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Showing posts with the label programming


When UNIX co-progenitor and super-smarty-pants Ken Ritchie was given a Turing Award, he provided a warning to those within ear shot. Admins and developers often find it satisfactory to review the source code of applications to determine maliciousness. And to a certain extent, this works out all right. Over time we have built a series of expectations of where to expect naughty code based on our experience. We have also chosen to trust other types of tools that we use during this process. We discriminate. But there's no reason that bad stuff *has* to be in the applications that we expect to find it in. Yes, the clever among us know that compilers can be bad. But we check the source of our compilers and find no bad stuff, and so we assume we are safe. We do, though, compile the compiler, don't we? Well, alright then some megalomaniac at Intel or somewhere far upstream decided to embed badness in the embedded distro compilation software. We can still look at the binary of com

Programming in C - Chapter II - It Really IS Rocket Science

Problems arise with numerical expression in computing. In reality, there are an infinite number of real numbers. However there is clearly not an infinite amount of infinite memory even in the largest of super-computers, and memory that is addressable by an application is only a fraction of the total finite available memory. How to we deal with these obstacles? We will explain more in a moment. First let's overview in more detail how the C compiler handles numeral types. Consider the application below: #include <stdio.h> int main (void) {     float f = 1 / 10;     printf("%.2f\n", f);     return 0; } Here we declare a float, 1/10 which should clearly resolve to 0.1 or 0.10 since I am declaring that printf provide a float with two digits after the decimal point. However, upon complation and excecution the program will stubbornly return a value of "0.00". Why? The issue is that I am declaring a float as an operation of two integers - 1 and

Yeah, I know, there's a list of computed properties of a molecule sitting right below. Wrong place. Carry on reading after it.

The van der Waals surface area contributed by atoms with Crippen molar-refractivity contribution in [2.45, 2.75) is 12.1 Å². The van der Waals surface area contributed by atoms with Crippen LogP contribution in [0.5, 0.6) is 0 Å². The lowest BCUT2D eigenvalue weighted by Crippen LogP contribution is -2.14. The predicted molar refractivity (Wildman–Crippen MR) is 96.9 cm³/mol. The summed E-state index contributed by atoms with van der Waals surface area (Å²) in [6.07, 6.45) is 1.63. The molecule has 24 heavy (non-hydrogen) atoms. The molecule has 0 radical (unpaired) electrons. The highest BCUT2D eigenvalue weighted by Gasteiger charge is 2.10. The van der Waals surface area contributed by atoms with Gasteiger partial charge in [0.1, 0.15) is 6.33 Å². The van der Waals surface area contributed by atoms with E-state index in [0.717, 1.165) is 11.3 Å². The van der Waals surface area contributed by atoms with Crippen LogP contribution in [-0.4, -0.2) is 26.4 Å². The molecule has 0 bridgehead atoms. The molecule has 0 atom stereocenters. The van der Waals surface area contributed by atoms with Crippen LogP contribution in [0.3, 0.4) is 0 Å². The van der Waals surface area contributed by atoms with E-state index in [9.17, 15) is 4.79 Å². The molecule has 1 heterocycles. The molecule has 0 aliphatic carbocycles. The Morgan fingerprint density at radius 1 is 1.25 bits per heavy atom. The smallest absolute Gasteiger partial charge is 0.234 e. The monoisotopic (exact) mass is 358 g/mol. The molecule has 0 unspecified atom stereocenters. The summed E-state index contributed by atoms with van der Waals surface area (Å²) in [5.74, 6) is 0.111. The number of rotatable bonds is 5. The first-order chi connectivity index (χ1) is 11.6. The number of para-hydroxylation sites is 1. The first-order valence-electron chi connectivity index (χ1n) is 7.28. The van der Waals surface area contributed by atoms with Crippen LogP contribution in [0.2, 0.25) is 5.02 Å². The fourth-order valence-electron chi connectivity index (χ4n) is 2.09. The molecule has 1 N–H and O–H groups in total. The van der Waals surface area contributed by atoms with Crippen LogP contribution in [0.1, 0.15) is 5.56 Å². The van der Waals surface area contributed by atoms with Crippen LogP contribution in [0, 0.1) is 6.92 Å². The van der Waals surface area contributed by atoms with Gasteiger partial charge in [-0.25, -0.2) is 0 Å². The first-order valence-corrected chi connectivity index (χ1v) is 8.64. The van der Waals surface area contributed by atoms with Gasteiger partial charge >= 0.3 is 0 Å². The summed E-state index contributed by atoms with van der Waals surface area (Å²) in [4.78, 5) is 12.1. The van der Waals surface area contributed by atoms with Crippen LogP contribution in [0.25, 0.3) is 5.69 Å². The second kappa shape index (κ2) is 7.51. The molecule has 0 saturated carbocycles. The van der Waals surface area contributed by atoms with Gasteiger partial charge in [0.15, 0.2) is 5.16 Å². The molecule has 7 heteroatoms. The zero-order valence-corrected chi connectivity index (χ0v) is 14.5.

Programming in C - Before We Get Started

Requirements | Framework | POSIX Recently I have been spending quite a bit of time learning how to program in C. It has been quite a few years since I have had anything to do with C, spending most of my time in a very different OSI layer entirely. Even when I did come across it some time ago, I was never anything but barely competent - this ignorance on my part has always disturbed me, and so I have endeavored to do something about it. Currently I am taking a few computer science classes at Harvard University; it is my plan to summarize a portion of what I have taken from those classes concerning the C programming language here on my website for readers who are interested. For readers with an advanced knowledge of C, these readings could be viewed as refresher courses. The content, although filtered through my humble brain, will be entirely the result of knowledge acquired through Harvard, so my hope is that even for the experienced C hacker there may be something of interest.

Scratch from MIT & Back to School

As time goes on, having a knowing how to write in a programming language is becoming less of an odd and obscurantist lifestyle choice and more of a necessity for gainful employment. Already, anyone wanting to pursue a career in the hard scientists will be finding themselves either developing or working with custom applications. But even entry-level and intern positions frequently have a "please help us with our website / CMS / database" component to them. The trouble is, people are terrified of code; even very smart people. It looks like ancient greek. For students of ancient greek it looks like Farsi. For Persian students of the Asiatic classics it looks like, err, English, probably. My point is that going from using the internet for Facebook and using the internet for push requests on Github has a very steep learning curve. So steep that most people fall right the hell off the curve. Enter Scratch . Scratch is an object oriented programming language developed by the Sma